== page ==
Laney LC30 Mark I Guitar Amplifier Review
Review of the Laney LC30 Mark I guitar amplifier. An underrated, British-made, 1×12, twin-channel, all-valve workhorse with flexibility to spare.
Laney is an often forgotten about guitar amplifier manufacturer. You want clean ? Get a Fender. Classic crunch/gain ? Get a Marshall. Distortion? Get a Mesa/Boogie. I’ve owned them all. They all have their own signature sound, and they all have their faults. My old Fender Blues Junior III didn’t have a great drive sound, My old Marshall didn’t have a great clean. The Mesa, well, that’s boutique territory isn’t it ? Seemingly, the Laney LC30 is without any faults at all. It has great clean AND drive channels (switchable via foot-switch) and won’t break your back or the bank.
Laney LC30 Features
Here are the standout features of the Laney LC30.
- UK made.
- Hi/Low Inputs: Offering two different levels. Great for matching to different guitars/pickups.
- Two switchable channels, clean and drive, each with their own independent 3-band EQ : A great start if the more commonplace shared EQ is a compromise for you. (E.g a Marshall DSL). Here, you won’t need to sacrifice your clean tone for a great drive tone, and vice versa.
- Bright & Modern switches on the Clean and Drive Channels.
- Global, post EQ tone: Allows the overall tone to be tailored to a room without re configuring the Clean & Drive channels.
Laney LC30 Clean Sounds
In a nutshell :Fender clean with more body., with versatility provided by the hi/low inputs, bright switch and 3-band EQ. At it’s roots this a big, warm and expansive, lacking any shrillness whatsoever, with the bright switch adding extra sparkle if need be. As a platform for your own choice of OD/Distortion pedals I’ve never heard better really, and the gain control will you get that beautiful valve breakup all those digital modellers struggle to emulate.
All in all it makes you wish Laney did a cut down, single channel version, as for a lot of us the clean channel could be all you’ll ever need. The undisputed star of the show.
Laney LC30 Drive Sounds
After the instant gratification of the clean channel, I approached the Drive channel with some trepidation. Surely it can’t be as good can it?
What’s immediately apparent is that there’s a lot of flexibility and range to the drive sounds (and gain levels) of the Laney LC30. The disadvantage is you won’t be able to instantly dial in a mid-rich Marshall, but it’s in there somewhere with a little effort. Rather, this is a full-range gain structure (along the lines of something like a Fulltone OCD). that can be tailored to your specific needs. It’s a blank canvas not a template. In practice this type of configuration is a pain to begin with, but it gives you all the tools to create your own sound from light breakup to shred and all points in-between, with the mid-shifting ‘modern’ switch giving you the metal scoop if required. Laney drive doesn’t really favour a specific frequency, if you want more treble, bass, mid or gain, it’s there, delivered in a predictable way that only your ears can judge. You want cut?, you’ve got it , but be careful not to thin things out. More mid push?, it’s a question of cutting back on the bass and treble as well as boosting the middle control, as the EQ is very ‘interactive’.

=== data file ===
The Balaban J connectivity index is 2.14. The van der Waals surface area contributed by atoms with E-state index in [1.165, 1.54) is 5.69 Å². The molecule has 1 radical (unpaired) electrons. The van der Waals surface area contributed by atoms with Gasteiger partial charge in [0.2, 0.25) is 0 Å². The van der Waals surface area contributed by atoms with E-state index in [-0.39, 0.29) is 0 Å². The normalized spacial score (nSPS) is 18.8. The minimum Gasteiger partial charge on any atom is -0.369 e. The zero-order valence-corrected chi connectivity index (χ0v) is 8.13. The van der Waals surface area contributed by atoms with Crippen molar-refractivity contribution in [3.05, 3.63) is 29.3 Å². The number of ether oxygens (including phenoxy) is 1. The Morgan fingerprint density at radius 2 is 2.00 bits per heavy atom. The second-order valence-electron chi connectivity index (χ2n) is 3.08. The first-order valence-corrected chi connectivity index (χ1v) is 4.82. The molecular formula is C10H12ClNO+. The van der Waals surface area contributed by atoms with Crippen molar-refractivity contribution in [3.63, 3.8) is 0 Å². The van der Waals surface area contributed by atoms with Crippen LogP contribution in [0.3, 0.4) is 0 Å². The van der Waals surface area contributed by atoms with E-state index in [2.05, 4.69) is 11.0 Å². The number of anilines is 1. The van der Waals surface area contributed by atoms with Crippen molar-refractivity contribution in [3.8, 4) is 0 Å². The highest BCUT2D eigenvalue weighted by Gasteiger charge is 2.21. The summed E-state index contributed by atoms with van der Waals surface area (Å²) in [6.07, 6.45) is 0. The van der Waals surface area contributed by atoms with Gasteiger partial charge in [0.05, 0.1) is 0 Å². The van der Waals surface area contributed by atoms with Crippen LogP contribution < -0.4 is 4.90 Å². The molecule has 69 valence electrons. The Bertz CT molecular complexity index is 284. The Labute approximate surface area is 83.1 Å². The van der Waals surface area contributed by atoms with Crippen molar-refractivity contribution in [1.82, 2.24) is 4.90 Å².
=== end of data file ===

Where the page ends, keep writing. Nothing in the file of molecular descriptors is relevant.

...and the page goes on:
Sadly, although the flexibility is beyond doubt, sometimes you DO just want to plug and play. A Marshall sounds like a Marshall, pretty much however you set the EQ. On the other hand, the Laney LC30 drive channel is just too twitchy, exacerbated by the chicken-head knobs that drastically change your sound with only so much as you breathing on them.
Laney LC30 Build Quality
All the boxes are ticked here. UK-Made, Solid construction, metal corner protectors and re-assuring weight for its 30 watts. No issues with the handle that I’ve sometimes found on similarly specced amps, not least my old Cornford Roadhouse 30.
Laney LC30 Competition.
They just don’t make ’em like the Laney LC30 anymore.
Obvious choices for a gig-able twin channel valve combo would be the Marshall DSL40C, the Fender Hot Rod Deluxe or the Blackstar HT-Club 40, but all those have shared EQ. Something like the Hughes and Kettner Tubemeister 36 will beat the Laney for versatility but not on sounds or price, leaving you in Marshall JVM territory if you truly want to step up.
Of course, If you really don’t want the hassle of the Drive channel, there’s always the Fender Blues Junior III, but that has no effects loop and at 15 watts a whole lot less headroom than the Laney.
Laney LC30 Specification
- Power Consumption 100W
- Output Power Rating 30W
- Loudspeaker 12” Celestion Seventy 80 8 Ohms
- Pure Class A Valve tone
- 4xEL84 Power Tubes
- 4x12AX7/ECC83 Preamp tubes
- Hi & Lo Gain Inputs
- Footswitchable Channel and Reverb (FS2 Optional)
- Reverb Yes (Springline ‘Sound Enhancements’)
- EQ Passive Bass, Middle and Treble (Separate EQ for Clean and Drive)
- Bright Switch
- Modern Switch
- Input Impedance 1MOhm/47pF
- Unit Weight 20KgLoudspeaker outputs Extension speaker socket (Minimum 8 Ohm Impedance)
- FX Loop with Switchable Level & By-pass
- (H*W*D) 451*558*278
Nowadays you’ll need at least £600 to get you a twin channel valve guitar combo over 30 watts, let alone a class A model made in the UK. The Laney LC30 was a steal at £180 second hand and can handle any gigging situation you could throw at it. For me they nailed the clean channel in giving the player, in effect, a Fender Clean+ (isn’t that what we all want?). A part of me just wishes they’d made the Drive channel a Marshall+ instead of the blank canvas Laney thought would appeal to a larger audience. That’s just me though, the Laney LC30 allows you to sound however you want, provided you’re willing to experiment. It’s a beautiful looking, true ‘instrument’. A tone-sculpting extension of your guitar which is bags of fun to play around with.